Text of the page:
I’ve struggled to write this article. Every idea fizzled by the second paragraph. March, which was Pregnancy After Loss Awareness Month, quickly became COVID-19 Pandemic Month. People are sick, and many have died leaving their loved ones shocked and confused. The quarantine has forced us to retreat from the ones we love the most. Our elderly are feeling this isolation more than anyone. It is bad, and I am praying for a release for all of us. I know that this will end and if we all follow proper guidelines and the directive of the authorities, we will be okay.
Yet, one question kept coming back to me as I tried to write: “In a global pandemic, does my grief still matter?”
The obvious answer is yes. Grief will always manifest itself no matter what I am doing. So for this month, as I watched with concern for all that was happening, my grief showed up. But I wasn’t alone.
During the last few weeks, the entire world has been plunged into grief. Different types of grief have been experienced, from actually losing someone to the loss of normalcy and all in different degrees. For the first time in my adulthood, I have felt less alone in my grief. You see, they may not realize it, but at this moment the entire world stands with us in our grief. Thinking about it, I found some interesting parallels between what we are experiencing together and the experience of loss families all along.
We have all collectively experienced loss, and these are some of the things we have lost.
One of the strongest feelings I had after my miscarriage was that of losing my sense of innocence. The world that I thought I knew was dragged away from me and I was left wondering what else I didn’t know. I was no longer young, innocent and naive. Reading along online or speaking to friends, I get the same feeling from others. If this could happen to us, then what else can we expect? The veil has been lifted and we have a different worldview than we did a month ago.
Normal may have been different for all of us, but I remember after my miscarriages, nothing felt normal again. Making a sandwich became making a sandwich while grieving my dead babies. I longed for any experience that wasn’t made different by my grief. I imagine for most people, it is something like that now. Everything they do, even the normal activities, is done through the lens of a global pandemic. Shopping, cooking, working, worshipping, exercising and socializing will all be done in a new way. Normalcy, as we knew it, has changed.
And for some that may bring the loss of their belief that everything will be okay. It is easy to get there. I did on many occasions during those early days of grief. And, it is here that I believe we must help our fellow man by sharing what we have learned. We the loss community, having experienced grief, then managed and survived (or even thrived) that grief, can shed light in three important ways:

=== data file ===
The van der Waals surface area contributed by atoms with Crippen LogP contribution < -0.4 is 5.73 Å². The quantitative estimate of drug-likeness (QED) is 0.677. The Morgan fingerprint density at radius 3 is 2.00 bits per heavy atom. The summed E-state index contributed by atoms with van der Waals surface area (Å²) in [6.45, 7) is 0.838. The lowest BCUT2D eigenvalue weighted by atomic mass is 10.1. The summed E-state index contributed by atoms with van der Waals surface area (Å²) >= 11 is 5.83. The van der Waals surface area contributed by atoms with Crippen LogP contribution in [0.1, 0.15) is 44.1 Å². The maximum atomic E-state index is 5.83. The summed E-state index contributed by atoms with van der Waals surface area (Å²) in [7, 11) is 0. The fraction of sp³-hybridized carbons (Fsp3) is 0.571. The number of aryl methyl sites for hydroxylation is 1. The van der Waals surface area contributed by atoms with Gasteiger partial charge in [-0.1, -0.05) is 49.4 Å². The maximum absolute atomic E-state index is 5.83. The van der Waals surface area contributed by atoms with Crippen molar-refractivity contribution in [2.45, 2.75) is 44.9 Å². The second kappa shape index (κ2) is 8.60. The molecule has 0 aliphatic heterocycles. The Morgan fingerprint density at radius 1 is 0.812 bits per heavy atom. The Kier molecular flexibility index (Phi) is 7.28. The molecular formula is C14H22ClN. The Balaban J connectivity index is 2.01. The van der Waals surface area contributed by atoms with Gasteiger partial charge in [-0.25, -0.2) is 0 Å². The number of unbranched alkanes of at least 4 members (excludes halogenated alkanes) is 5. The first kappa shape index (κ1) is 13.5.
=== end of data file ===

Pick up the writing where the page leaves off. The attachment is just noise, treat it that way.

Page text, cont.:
1. Exercising strength they didn’t know existed
Do you remember being able to support a friend while grieving? Or smile and hug a child even as you longed to hold your child? Or holding your head up as you returned to work and contributed? Think about how these tiny displays of strengths helped you grow stronger and more resilient. Soon you were able to share your grief and help others through their losses. The world needs to understand that strength comes in little waves but each wave helps you get stronger and better able to cope.
2. Developing empathy
One of the greatest blessings to come out of my loss was the ability to empathize with perfect strangers. My grief has connected me to people across the globe. We have uplifted each other in prayer, had healing conversations, shared resources and at times cried together. That was how we got through our grief and I believe it can help others get through theirs.
3. Committing to be better
I remember being pregnant after loss. I committed to taking better care of myself. I knew that I had learned a lot from my grief and like most mamas pregnant after loss, I wanted to do everything in my power to ensure that I didn’t experience another loss. What if the world could make a similar commitment? Can we commit to doing all we can to maintain hygienic practices even after this is over? Can we use only what we need so there is enough for everyone? Will we be better at preserving the earth and spend less time fighting and fussing? The good news is that these are all within our power to do so and require little policy change or legislation.
Our shared grief has a place in this pandemic.
It can play an important role in how we move forward. I hope that we never forget these days when we felt our grief the strongest and use all that we learn and do all that we can to survive and thrive in this pandemic.